There's a Trick of the Light I'm Learning to Do

This is a collection of songs I wrote and recorded in January - March, 2020 while on sabbatical from ministry. They each deal with a different aspect or expression of the Gospel. Click on the image above to listen.

Three Hands Clapping

This is my latest recording project (released May 27, 2019). It is a double album of 22 songs, which very roughly track the story of my life... a sort of musical autobiography, so to speak. Click the album image to listen.

Ghost Notes

Ghost Notes
A collections of original songs I wrote in 2015, and recorded with the FreeWay Musical Collective. Click the album image to listen.


Recorded in 2014, these songs are sort of a chronicle of my journey through a pastoral burn-out last winter. They deal with themes of mental-health, spiritual burn-out and depression, but also with the inexorable presence of God in the midst of darkness. Click the album art to download.


click image to download
"soundings" is a collection of songs I recorded in September/October of 2013. Dealing with themes of hope, ache, trust and spiritual loss, the songs on this album express various facets of my journey with God.


Click to download.
"Bridges" is a collection of original songs I wrote in the summer of 2011, during a soul-searching trip I took out to Alberta; a sort of long twilight in the dark night of the soul. I share it here in hopes these musical reflections on my own spiritual journey might be an encouragement to others: the sun does rise, blood-red but beautiful.


Prayers, poems and songs (2005-2009). Click to download
"echoes" is a collection of songs I wrote during my time studying at Briercrest Seminary (2004-2009). It's called "echoes" partly because these songs are "echoes" of times spent with God from my songwriting past, but also because there are musical "echoes" of hymns, songs or poems sprinkled throughout the album. Listen closely and you'll hear them.


This collection of mostly blues/rock/folk inspired songs was recorded in the spring and summer of 2015. I call it "accidentals" because all of the songs on this project were tunes I have had kicking around in my notebooks for many years but had never found a "home" for on previous albums. You can click the image to download the whole album.

blogs I follow

Readings, 2020

Readings, 2020
Paradise Lost, John Milton

Adorning the Dark, Andrew Peterson

The Soul of Shame, Curt Thompson

Cure for the Common Life, Max Lucado

Halos and Avatars, Craig Detweiller, ed.

Fool's Talk, Os Guinness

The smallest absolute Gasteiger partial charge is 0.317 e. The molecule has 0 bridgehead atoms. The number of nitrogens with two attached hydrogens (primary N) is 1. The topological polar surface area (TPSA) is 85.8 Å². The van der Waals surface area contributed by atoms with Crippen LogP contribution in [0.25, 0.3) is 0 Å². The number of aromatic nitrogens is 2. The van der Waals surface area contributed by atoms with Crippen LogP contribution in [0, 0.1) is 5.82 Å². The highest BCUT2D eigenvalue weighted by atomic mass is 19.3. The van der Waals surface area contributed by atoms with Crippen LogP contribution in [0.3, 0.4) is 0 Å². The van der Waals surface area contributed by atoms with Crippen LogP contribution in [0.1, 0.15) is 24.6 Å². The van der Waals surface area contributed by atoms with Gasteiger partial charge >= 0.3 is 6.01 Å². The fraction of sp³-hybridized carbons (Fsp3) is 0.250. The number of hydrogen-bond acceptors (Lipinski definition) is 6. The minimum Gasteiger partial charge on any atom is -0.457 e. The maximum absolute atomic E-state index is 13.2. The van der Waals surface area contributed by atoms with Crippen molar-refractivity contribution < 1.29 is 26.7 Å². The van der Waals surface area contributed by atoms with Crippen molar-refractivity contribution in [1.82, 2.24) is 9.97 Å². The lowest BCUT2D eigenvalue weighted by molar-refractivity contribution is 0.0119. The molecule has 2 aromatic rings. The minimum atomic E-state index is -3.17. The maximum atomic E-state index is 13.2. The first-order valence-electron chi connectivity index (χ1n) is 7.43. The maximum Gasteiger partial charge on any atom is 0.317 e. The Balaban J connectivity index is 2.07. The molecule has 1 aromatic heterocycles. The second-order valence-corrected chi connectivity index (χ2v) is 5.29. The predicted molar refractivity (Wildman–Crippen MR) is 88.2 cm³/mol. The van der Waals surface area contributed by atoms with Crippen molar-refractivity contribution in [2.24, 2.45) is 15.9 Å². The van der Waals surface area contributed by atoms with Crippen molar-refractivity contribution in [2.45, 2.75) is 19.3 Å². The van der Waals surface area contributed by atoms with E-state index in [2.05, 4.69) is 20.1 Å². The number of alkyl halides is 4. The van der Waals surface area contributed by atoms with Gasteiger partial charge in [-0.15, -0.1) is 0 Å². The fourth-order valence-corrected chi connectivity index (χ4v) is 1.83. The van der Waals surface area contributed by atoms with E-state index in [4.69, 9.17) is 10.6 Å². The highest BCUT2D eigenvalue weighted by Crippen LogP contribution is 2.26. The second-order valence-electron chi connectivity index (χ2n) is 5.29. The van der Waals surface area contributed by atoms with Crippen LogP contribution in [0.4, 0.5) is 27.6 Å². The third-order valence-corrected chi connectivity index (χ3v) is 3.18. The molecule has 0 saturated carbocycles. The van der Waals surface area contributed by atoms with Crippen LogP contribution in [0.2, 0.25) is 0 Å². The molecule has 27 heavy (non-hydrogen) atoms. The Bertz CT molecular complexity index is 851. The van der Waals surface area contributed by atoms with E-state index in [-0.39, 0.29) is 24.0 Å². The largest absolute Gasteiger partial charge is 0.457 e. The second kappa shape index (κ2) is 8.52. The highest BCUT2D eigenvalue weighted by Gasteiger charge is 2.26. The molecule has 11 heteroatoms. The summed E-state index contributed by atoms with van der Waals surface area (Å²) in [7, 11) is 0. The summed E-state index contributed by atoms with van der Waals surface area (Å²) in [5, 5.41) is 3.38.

Brendan, Frederick Buechner

The Screwtape Letters

Surprised by Joy, C. S. Lewis

The Pilgrim's Regress, C. S. Lewis

Becoming Whole, Brian Finkert and Kelly Kapic

Real Sex, Lauren Winner

Out of the Silent Planet, C. S. Lewis

Voyage to Venus, C. S. Lewis

That Hideous Strength, C. S. Lewis

Till We Have Faces, C. S. Lewis

random reads

On Doing it Wrong but Getting it Right, a devotional thought

A few days ago, I shared some thoughts about King Jeroboam in 2 Kings 14, and how God used him to deliver Israel in spite of his sin.   In 2 Kings 15:1-10, you see a similar thing happening with a king named Azariah, in a way that is both encouraging, but also deeply challenging.

It says that while Jeroboam was reigning in Israel, a king named Azariah came to the throne of Judah. Azariah, it says, did right in the eyes of the Lord, just as his father Amaziah had done. It's far less frequent for 2 Kings to say a king did right in God's eyes, so this stands out. 

But then, just as you're ready to pat Azariah on the back, verse 5 says that the Lord "afflicted Azariah with leprosy." Another book of the Bible, 2 Chronicles, will explain why (apparently Azariah tried to offer incense in the Temple when only the priest was supposed to...a big no-no) but in 2 Kings it just sits there unexplained and rather starkly. 

Azariah did right in YHWH's eyes, and yet he was afflicted with leprosy. 

This story sort of directs our thoughts in two equal and opposite direction. On the one hand, it humbles us, to realize that "doing right in God's eyes" does not necessarily mean we will be spared difficulty, hardship or struggles; Azariah "did right in God's eyes" but still faced affliction.   At the same time, however, it encourages us, or should, to know that our afflictions (even those afflictions we bring on ourselves, as Azariah did his) do not exclude us or preclude us from "doing right in God's eyes," and accomplishing beautiful things for him.